“You don’t get one or two of the softer games you can sometimes get at a Grand Slam,” Gushue said. “Every game you’re going to play is going to be against a top team and a team that’s played well all year. Even though we haven’t played all year, it’s the same here this year. All the teams here this week are top quality. You have to make sure you’re sharp each time you get on the ice.”

Gushue finished runner-up twice before taking the title in 2016 defeating Jacobs in another classic “Battle of the Brads.” Team Gushue was rolling through the Grand Slam circuit winning the Elite 10 the month prior and riding an undefeated streak into the Players’ Championship final. They already locked up the Rogers Cup (now known as the Pinty’s Cup) as season champions and could focus on the other top prize.

Meanwhile, Jacobs hadn’t won a title all year and the victory was his last chance to get into the Humpty’s Champions Cup. Gushue jokingly offered Jacobs the Rogers Cup bonus to let him win while Jacobs laughed right back and told Gushue to keep the money and let him win the Players’ Championship.

The victory also put Gushue into an exclusive group of curlers who have won all four of the original majors in the series and a seemingly Mount Rushmore of the game’s greats: Kevin Martin, Glenn Howard, Wayne Middaugh and Jeff Stoughton — four players who were also integral to the formation of the Grand Slam series back in 2001.

“To add your name to the list of the people who have won, it’s pretty nice,” Gushue said. “From a player’s perspective, this is probably right up there or next to the Brier as the event you want to win throughout the year. Everybody circles it and it’s at the end of the year so everybody wants to finish it on a high note. Hoping we can finish on a high note this week.”

Team Jones celebrate with the Players’ Championship trophy, April 2011, in Grande Prairie, Alta. (Anil Mungal)

The women’s division was added in 2006 and features equal prize money. It’s been dominated by someone considered the greatest women’s curler of all time: Jones, who has won the event six times with eight total appearances in the final.

“It’s just always been one of my favourites,” Jones said. “It was really the first Grand Slam the women were invited to and where we got to play on arena ice outside of the Scotties. It was just kind of a privilege. You play against the best teams in a great environment and on great ice conditions. It was just a great way to end the season.

“It’s been one of those special events for us forever. We sat down before the event and said, ‘Let’s go and have some fun.’ We don’t get to play again for a few months so we might as well go out, have some fun and see how many shots we can make.”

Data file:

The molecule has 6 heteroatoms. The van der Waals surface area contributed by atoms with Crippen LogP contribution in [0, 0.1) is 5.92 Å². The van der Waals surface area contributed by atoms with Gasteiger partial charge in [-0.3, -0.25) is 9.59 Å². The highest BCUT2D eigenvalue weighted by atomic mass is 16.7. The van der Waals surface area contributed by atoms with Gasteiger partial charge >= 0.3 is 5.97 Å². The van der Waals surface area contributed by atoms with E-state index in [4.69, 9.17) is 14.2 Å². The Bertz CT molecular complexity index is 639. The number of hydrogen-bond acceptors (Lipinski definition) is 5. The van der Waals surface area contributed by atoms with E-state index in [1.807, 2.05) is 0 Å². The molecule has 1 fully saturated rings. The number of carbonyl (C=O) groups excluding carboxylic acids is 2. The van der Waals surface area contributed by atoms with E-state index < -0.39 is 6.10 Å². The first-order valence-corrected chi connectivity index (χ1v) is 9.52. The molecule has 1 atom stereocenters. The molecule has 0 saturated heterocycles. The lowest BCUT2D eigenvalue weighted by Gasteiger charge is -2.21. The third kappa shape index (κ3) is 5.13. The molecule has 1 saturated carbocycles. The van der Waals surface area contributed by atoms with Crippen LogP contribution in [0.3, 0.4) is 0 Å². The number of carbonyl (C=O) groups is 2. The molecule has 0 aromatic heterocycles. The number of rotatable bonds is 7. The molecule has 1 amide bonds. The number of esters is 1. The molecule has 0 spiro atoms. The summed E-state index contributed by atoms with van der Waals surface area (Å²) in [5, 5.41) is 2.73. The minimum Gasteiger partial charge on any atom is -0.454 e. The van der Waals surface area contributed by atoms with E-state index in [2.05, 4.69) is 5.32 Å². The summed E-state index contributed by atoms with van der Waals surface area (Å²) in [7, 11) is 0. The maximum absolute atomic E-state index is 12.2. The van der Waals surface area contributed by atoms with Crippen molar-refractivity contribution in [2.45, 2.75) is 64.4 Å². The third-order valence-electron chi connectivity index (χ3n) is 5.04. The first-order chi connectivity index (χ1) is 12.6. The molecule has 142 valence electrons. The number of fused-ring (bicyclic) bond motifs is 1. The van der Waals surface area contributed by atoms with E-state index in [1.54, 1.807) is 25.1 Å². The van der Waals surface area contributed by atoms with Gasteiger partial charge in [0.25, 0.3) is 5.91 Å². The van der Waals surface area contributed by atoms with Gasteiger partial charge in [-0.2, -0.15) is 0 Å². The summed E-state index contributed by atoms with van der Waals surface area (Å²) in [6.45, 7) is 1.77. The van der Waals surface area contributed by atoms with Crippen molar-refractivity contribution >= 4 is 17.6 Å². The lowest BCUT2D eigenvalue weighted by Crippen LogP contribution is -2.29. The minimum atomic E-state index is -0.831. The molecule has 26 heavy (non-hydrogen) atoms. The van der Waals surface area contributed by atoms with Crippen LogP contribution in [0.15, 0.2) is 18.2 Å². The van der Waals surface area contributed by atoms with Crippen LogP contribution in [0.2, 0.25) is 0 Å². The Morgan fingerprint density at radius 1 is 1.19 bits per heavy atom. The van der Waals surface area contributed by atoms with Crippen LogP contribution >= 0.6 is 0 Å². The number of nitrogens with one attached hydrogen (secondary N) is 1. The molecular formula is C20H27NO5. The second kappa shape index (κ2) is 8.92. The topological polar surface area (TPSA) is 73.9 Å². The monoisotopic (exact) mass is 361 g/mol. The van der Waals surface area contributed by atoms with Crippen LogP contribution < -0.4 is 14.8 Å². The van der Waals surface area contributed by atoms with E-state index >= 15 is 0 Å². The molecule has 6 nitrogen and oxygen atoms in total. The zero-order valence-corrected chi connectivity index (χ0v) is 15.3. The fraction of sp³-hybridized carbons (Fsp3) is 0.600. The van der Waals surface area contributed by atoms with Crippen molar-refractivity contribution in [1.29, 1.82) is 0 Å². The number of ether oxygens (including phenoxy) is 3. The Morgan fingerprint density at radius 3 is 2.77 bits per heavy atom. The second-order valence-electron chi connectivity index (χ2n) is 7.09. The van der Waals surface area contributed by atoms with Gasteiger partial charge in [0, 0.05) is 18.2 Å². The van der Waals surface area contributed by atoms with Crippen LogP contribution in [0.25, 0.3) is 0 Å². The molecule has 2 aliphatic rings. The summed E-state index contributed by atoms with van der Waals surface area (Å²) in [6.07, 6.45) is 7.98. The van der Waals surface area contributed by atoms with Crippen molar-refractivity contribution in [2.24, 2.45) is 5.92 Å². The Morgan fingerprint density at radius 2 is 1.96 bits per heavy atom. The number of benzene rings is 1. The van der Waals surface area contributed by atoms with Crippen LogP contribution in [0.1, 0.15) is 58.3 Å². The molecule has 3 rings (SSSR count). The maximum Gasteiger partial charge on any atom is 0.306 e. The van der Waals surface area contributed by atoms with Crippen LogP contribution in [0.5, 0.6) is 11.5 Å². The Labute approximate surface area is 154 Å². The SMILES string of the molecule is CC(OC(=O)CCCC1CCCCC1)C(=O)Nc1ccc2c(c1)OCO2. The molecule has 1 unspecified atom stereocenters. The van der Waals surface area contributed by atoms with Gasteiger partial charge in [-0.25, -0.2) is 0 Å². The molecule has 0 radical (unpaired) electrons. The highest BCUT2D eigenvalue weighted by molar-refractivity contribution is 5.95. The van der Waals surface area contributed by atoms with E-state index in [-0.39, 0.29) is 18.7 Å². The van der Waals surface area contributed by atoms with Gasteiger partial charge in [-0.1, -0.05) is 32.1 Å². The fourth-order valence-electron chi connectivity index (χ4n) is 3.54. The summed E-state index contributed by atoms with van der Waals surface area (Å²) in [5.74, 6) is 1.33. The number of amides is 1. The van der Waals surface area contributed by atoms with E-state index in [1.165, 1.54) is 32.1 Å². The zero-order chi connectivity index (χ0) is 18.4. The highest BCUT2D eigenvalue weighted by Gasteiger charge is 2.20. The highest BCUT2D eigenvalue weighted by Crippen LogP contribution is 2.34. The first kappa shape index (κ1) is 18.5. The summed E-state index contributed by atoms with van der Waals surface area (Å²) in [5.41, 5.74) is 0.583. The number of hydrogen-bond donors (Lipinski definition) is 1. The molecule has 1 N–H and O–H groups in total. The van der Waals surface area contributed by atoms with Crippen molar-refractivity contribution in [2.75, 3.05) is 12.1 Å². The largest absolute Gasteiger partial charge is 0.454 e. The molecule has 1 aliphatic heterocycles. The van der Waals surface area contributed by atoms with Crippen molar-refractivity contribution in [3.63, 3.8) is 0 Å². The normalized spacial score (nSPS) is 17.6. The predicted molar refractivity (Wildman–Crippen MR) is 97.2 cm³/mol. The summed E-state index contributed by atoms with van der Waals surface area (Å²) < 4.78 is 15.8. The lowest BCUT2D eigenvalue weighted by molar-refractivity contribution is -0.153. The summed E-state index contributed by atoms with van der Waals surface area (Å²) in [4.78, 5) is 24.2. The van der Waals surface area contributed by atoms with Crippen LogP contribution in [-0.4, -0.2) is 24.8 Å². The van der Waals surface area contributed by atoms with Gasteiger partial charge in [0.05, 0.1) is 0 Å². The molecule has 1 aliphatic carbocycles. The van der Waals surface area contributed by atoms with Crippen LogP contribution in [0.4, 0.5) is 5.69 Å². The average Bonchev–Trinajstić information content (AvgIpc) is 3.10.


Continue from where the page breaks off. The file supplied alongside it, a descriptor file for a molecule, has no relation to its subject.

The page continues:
If you ask Jones to pick her favourite you might as well ask her which one of her children is her favourite as they’re all special in their own unique way. She won the first couple back-to-back in 2006 and 2007 and made it three in four years with another in 2009. Jones defeated rising star Rachel Homan in 2011, the first year of a new Olympic cycle and her first with new third Kaitlyn Lawes. Jones topped Homan for the title again in 2014 closing the book on that quadrennial and a dream season as the Olympic gold medallist. Her sixth fittingly came in the city known as the 6ix thanks to Drake in 2017.

“It’s an event for the players and playing against the best players in the world,” Jones said. “It’s what you want to do as an elite athlete. You always want to play against the best and see if you can beat them.”

“I never thought we’d win one and then win [another] one and then you win the next one,” she added. “I feel so lucky in my career to have been able to play in a lot of big games in my career, come out on top sometimes and really be able to enjoy the win with teammates.”

Team Edin’s title win at the Players’ Championship in 2017 capped a “tre kronor” season for the club. Edin claimed his first career Grand Slam title at the Masters the previous October, becoming the first non-Canadian men’s skip to win in the series. Although it took years for Edin to earn his first, he was back in the winner’s circle just two weeks later at the Tour Challenge. His Players’ Championship win was a bit similar to Gushue’s story where it was a double whammy of also securing the Pinty’s Cup and heading home with a six-figure pay cheque.

Niklas Edin kisses the Players’ Championship trophy after his title win in April 2017 at Ryerson’s Mattamy Athletic Centre in Toronto. (Anil Mungal)